Environment for Beginners arrow Pollution Impacts on the Economy arrow How to Evaluate the Costs of Pollution?
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How to Evaluate the Costs of Pollution?

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Pollution becomes an expense when the result of an activity causes damage to someone else. When producing goods, a factory can inflict cost on a population if it doesn't take on accountability for polluting.

To make it easier to understand, let's look at several examples. When someone smokes, he pollutes the air in a specific area. If a non-smoker stays within that area, they might be affected. That person could have health problems due to second-hand smoke. They might have to consult a doctor and buy medicine for treatment. If they miss work because of health problems, their employer will suffer a loss in productivity during the absence.

The money used to buy medicine and the money lost due to the missed days are called external costs, provoked by the smoke. The profits made by selling cigarettes are concentrated on the company only and the rest of the population has to pay for the damages. The smoker, whom we can easily blame in this example, should pay the extra cost when buying cigarettes. This is one of the reasons smokers are heavily taxed today.

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External cost can be a complicated concept for polluters to understand. Painting by Dave Todaro, http://nuvango.com/davetodaro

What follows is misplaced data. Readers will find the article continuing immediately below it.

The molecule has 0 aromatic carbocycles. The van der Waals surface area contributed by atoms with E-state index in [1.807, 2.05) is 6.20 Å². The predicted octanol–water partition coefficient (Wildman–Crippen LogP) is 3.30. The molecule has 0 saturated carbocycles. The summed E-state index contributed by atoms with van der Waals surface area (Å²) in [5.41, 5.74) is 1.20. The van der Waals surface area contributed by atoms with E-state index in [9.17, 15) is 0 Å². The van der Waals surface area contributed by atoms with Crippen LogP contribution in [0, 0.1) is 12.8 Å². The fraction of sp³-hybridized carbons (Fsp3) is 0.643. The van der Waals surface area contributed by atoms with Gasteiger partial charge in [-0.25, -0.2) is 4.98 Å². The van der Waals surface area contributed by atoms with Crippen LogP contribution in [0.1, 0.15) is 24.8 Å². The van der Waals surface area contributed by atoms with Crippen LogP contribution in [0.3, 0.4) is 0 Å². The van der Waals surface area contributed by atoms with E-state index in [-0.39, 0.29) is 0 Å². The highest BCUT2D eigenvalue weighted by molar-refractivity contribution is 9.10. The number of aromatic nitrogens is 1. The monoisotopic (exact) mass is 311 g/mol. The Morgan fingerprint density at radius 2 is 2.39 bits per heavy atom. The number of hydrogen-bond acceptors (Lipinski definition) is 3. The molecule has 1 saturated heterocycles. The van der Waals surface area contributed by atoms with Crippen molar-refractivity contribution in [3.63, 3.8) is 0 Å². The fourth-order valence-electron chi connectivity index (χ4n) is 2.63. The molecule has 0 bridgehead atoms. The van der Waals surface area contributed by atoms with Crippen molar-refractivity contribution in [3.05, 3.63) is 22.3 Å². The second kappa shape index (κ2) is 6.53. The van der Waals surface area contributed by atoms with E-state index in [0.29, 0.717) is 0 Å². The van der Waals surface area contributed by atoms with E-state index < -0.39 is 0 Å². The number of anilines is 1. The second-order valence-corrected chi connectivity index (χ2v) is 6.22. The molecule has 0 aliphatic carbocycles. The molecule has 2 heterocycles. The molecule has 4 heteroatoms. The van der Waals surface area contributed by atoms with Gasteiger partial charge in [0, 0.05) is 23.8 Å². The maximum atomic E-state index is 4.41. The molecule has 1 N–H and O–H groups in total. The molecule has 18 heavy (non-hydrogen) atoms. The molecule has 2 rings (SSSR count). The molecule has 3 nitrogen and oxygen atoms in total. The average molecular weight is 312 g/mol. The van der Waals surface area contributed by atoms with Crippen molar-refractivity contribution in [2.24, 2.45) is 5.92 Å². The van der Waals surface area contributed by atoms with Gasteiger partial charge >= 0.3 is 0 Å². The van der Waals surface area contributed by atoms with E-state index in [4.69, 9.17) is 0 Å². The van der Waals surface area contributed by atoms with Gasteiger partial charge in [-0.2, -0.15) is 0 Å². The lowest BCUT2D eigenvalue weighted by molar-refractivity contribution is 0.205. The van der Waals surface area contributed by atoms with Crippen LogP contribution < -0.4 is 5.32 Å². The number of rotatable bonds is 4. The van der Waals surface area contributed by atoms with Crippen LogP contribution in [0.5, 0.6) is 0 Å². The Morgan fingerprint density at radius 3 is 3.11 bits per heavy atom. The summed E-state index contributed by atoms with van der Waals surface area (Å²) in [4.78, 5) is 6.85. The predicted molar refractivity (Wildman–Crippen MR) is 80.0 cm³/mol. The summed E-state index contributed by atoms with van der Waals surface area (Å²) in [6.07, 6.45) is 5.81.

As another example, a factory may pollute a river during production. If that river is a very lucrative tourist attraction for local businesses, which involves swimming, fishing, restaurants, etc., the municipality will lose important revenue if it becomes polluted. In addition, the population would have to pay in order to clean the water and repair all other damages.

We call this external cost because the factory doesn't take into account the damages incurred by the production of its goods. It concentrates only on the private costs, including machinery, equipment, and employees. The local municipality, however, does assume the cost of pollution. We combine the private cost and the external cost in order to calculate the social cost.

Noise pollution also enters into that category; houses situated close to an airport are always cheaper because of the noise created by airplanes. This becomes a cost for the resident. This principle can be applied on a much larger scale in terms of transport activities. The driving of a vehicle inflicts external costs to the whole world by adding to the rising problem of Global Warming.

 
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